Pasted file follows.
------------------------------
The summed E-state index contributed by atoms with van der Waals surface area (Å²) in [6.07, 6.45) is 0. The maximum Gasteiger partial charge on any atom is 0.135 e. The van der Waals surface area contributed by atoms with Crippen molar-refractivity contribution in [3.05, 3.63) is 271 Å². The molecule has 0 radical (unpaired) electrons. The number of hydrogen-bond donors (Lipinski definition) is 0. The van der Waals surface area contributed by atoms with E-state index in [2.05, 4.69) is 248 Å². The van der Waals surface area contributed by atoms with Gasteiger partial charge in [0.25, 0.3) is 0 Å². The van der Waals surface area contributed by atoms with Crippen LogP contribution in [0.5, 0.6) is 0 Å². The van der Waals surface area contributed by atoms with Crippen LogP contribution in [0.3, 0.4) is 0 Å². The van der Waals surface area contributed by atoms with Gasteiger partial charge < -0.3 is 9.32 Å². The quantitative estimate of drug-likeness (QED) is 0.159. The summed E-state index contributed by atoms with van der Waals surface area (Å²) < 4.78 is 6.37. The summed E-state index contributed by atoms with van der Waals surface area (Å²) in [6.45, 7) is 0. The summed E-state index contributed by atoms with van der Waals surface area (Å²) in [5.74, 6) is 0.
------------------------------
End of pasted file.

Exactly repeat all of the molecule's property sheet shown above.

The summed E-state index contributed by atoms with van der Waals surface area (Å²) in [6.07, 6.45) is 0. The maximum Gasteiger partial charge on any atom is 0.135 e. The van der Waals surface area contributed by atoms with Crippen molar-refractivity contribution in [3.05, 3.63) is 271 Å². The molecule has 0 radical (unpaired) electrons. The number of hydrogen-bond donors (Lipinski definition) is 0. The van der Waals surface area contributed by atoms with E-state index in [2.05, 4.69) is 248 Å². The van der Waals surface area contributed by atoms with Gasteiger partial charge in [0.25, 0.3) is 0 Å². The van der Waals surface area contributed by atoms with Crippen LogP contribution in [0.5, 0.6) is 0 Å². The van der Waals surface area contributed by atoms with Crippen LogP contribution in [0.3, 0.4) is 0 Å². The van der Waals surface area contributed by atoms with Gasteiger partial charge < -0.3 is 9.32 Å². The quantitative estimate of drug-likeness (QED) is 0.159. The summed E-state index contributed by atoms with van der Waals surface area (Å²) < 4.78 is 6.37. The summed E-state index contributed by atoms with van der Waals surface area (Å²) in [6.45, 7) is 0. The summed E-state index contributed by atoms with van der Waals surface area (Å²) in [5.74, 6) is 0.